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Glob Public Health. 2016 Aug-Sep;11(7-8):849-65. doi: 10.1080/17441692.2016.1181193. Epub 2016 May 12.

Towards 'reflexive epidemiology': Conflation of cisgender male and transgender women sex workers and implications for global understandings of HIV prevalence.

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a Department of Sociomedical Sciences , Columbia Mailman School of Public Health , New York , NY , USA.
b Department of Epidemiology , Harvard T.H. Chan School of Public Health , Boston , MA , USA.
c Division of General Pediatrics , Boston Children's Hospital/Harvard Medical School , Boston , MA , USA.
d The Fenway Institute, Fenway Community Health , Boston , MA , USA.
e Department of Medicine , David Geffen School of Medicine at UCLA , Los Angeles , CA , USA.
f ABIA (Brazilian Interdisciplinary AIDS Association) , Rio de Janeiro , Brazil.


The HIV epidemic has had a widespread impact on global scientific and cultural discourses related to gender, sexuality, and identity. 'Male sex workers' have been identified as a 'key population' in the global HIV epidemic; however, there are methodological and conceptual challenges for defining inclusion and exclusion of transgender women within this group. To assess these potential implications, this study employs self-critique and reflection to grapple with the empiric and conceptual implications of shifting understandings of sexuality and gender within the externally re-created etic category of 'MSM' and 'transgender women' in epidemiologic HIV research. We conducted a sensitivity analysis of our previously published meta-analysis which aimed to identify the scope of peer-reviewed articles assessing HIV prevalence among male sex workers globally between 2004 and 2013. The inclusion of four studies previously excluded due to non-differentiation of cisgender male from transgender women participants (studies from Spain, Thailand, India, and Brazil: 421 total participants) increased the overall estimate of global HIV prevalence among 'men' who engage in sex work from 10.5% (95% CI 9.4-11.5%) to 10.8% (95% CI 9.8-11.8%). The combination of social science critique with empiric epidemiologic analysis represents a first step in defining and operationalising 'reflexive epidemiology'. Grounded in the context of sex work and HIV prevention, this paper highlights the multiplicity of genders and sexualities across a range of social and cultural settings, limitations of existing categories (i.e. 'MSM', 'transgender'), and their global implications for epidemiologic estimates of HIV prevalence.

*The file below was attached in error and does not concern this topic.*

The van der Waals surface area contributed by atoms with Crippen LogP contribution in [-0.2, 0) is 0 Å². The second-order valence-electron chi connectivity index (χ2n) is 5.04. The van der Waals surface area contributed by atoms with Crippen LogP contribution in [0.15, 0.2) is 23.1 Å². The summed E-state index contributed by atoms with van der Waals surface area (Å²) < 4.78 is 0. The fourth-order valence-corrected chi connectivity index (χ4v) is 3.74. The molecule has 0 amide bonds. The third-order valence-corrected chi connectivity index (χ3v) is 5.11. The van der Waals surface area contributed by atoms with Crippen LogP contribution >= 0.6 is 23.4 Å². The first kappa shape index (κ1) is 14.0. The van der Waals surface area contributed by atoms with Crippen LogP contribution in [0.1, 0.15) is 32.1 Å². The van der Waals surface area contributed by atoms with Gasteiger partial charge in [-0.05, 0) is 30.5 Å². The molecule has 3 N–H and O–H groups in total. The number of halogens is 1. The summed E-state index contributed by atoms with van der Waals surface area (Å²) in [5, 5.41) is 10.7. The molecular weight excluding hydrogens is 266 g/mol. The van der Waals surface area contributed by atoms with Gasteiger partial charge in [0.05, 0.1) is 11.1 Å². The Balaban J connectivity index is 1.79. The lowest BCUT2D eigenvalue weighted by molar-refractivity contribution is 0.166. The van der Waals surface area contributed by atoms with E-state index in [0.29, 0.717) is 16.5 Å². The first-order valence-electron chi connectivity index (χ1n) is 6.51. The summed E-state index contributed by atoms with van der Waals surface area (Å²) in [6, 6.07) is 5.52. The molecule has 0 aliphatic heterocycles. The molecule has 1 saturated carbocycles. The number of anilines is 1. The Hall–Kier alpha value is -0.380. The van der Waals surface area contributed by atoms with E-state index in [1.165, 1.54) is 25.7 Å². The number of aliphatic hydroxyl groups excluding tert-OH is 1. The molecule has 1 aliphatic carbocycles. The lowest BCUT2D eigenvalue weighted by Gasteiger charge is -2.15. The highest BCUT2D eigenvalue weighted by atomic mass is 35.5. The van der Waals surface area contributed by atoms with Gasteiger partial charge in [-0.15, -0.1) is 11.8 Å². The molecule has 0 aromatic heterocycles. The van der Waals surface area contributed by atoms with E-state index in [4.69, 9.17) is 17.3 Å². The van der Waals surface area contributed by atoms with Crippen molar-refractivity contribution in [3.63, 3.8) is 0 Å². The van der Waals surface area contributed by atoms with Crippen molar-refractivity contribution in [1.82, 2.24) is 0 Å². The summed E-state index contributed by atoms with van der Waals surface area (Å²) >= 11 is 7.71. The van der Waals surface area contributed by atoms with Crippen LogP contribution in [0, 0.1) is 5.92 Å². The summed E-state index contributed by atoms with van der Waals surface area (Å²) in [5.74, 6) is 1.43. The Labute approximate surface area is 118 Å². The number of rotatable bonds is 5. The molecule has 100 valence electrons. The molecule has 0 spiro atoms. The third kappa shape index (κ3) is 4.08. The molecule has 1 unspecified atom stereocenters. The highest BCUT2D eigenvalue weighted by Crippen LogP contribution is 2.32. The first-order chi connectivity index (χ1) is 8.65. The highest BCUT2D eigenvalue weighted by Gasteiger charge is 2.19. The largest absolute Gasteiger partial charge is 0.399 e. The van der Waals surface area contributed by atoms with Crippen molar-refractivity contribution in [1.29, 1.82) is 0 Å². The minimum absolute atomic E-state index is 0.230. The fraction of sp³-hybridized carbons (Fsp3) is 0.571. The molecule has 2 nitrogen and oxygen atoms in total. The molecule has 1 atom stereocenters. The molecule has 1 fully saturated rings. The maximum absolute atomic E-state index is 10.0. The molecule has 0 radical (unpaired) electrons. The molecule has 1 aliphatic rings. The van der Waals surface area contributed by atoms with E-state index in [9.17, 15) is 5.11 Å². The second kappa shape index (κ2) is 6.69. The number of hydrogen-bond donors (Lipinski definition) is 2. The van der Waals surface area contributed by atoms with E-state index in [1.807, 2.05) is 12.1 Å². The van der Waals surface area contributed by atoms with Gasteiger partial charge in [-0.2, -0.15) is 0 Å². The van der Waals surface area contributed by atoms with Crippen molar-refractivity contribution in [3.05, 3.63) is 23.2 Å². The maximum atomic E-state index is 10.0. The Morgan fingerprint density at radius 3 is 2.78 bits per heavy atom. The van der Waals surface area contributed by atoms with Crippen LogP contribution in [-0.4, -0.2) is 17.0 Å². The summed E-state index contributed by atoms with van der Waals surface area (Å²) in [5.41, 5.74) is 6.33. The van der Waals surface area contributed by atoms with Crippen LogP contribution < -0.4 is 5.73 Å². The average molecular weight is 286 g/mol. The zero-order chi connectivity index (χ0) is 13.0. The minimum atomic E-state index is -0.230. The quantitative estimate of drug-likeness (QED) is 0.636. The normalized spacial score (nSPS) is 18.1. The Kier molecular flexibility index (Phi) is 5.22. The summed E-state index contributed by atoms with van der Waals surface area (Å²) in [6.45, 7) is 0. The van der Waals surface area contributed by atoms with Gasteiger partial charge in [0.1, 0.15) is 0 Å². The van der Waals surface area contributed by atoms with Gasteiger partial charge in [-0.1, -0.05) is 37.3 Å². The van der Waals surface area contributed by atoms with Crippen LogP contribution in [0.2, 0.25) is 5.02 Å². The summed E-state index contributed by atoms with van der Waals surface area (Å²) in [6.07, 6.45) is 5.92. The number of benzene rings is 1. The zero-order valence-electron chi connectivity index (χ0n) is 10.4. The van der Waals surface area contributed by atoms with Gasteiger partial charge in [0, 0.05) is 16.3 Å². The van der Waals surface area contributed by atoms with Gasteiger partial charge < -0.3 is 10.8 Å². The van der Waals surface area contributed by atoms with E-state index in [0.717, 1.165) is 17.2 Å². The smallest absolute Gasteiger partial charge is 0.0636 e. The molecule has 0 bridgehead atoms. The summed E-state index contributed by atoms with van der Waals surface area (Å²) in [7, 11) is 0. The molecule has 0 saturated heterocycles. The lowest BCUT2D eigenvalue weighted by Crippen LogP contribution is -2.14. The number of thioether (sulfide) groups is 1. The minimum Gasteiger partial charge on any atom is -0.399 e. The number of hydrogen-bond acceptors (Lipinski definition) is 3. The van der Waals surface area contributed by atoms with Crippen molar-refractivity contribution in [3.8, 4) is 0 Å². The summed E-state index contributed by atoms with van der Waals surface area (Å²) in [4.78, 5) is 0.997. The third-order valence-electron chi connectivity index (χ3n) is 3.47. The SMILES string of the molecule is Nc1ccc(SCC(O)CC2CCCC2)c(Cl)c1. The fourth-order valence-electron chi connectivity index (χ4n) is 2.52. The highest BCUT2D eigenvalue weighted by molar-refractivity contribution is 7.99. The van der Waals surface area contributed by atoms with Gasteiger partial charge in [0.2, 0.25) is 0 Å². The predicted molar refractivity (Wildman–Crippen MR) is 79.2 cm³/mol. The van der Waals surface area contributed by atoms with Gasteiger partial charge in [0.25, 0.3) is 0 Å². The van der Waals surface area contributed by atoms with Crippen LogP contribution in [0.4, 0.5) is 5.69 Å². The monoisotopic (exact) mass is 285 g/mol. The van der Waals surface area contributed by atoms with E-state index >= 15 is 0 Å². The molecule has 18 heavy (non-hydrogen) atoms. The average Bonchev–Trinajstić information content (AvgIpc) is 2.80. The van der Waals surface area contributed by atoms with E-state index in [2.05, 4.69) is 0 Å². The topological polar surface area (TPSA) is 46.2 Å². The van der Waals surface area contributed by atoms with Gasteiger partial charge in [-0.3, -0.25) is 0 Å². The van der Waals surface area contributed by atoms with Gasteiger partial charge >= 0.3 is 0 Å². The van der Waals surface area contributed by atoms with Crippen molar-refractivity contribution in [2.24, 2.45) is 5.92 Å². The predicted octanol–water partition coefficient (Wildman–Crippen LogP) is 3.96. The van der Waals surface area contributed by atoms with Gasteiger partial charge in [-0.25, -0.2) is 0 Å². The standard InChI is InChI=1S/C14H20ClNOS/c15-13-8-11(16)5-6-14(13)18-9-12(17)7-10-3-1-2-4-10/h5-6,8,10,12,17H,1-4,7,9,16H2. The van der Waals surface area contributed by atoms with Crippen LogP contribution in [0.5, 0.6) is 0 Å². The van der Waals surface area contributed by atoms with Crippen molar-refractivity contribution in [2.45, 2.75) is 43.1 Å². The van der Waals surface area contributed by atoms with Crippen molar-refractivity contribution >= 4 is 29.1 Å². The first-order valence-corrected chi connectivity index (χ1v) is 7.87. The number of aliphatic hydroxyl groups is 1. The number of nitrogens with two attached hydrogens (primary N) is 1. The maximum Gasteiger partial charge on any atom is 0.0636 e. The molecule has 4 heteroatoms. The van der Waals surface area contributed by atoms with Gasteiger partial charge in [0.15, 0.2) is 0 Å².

HIV; Men who have sex with men; epidemiological categories; sex work; transgender women

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